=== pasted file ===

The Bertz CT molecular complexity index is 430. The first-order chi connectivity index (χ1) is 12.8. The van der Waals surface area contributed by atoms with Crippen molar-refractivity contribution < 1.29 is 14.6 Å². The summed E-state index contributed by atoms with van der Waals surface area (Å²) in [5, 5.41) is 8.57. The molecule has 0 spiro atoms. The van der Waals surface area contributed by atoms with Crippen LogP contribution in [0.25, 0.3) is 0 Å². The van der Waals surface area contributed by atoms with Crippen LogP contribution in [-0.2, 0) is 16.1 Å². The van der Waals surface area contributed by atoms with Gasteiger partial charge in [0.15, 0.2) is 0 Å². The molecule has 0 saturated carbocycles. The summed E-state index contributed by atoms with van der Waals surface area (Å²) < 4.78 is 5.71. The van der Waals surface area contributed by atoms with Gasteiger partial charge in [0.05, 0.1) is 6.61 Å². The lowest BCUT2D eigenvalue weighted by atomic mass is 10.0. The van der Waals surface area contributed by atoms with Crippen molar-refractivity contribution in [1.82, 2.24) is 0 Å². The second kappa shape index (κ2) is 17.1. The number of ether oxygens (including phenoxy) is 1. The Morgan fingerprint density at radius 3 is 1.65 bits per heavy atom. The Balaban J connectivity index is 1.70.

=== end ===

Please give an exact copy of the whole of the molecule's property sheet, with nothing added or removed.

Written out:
The Bertz CT molecular complexity index is 430. The first-order chi connectivity index (χ1) is 12.8. The van der Waals surface area contributed by atoms with Crippen molar-refractivity contribution < 1.29 is 14.6 Å². The summed E-state index contributed by atoms with van der Waals surface area (Å²) in [5, 5.41) is 8.57. The molecule has 0 spiro atoms. The van der Waals surface area contributed by atoms with Crippen LogP contribution in [0.25, 0.3) is 0 Å². The van der Waals surface area contributed by atoms with Crippen LogP contribution in [-0.2, 0) is 16.1 Å². The van der Waals surface area contributed by atoms with Gasteiger partial charge in [0.15, 0.2) is 0 Å². The molecule has 0 saturated carbocycles. The summed E-state index contributed by atoms with van der Waals surface area (Å²) < 4.78 is 5.71. The van der Waals surface area contributed by atoms with Gasteiger partial charge in [0.05, 0.1) is 6.61 Å². The lowest BCUT2D eigenvalue weighted by atomic mass is 10.0. The van der Waals surface area contributed by atoms with Crippen molar-refractivity contribution in [1.82, 2.24) is 0 Å². The second kappa shape index (κ2) is 17.1. The number of ether oxygens (including phenoxy) is 1. The Morgan fingerprint density at radius 3 is 1.65 bits per heavy atom. The Balaban J connectivity index is 1.70.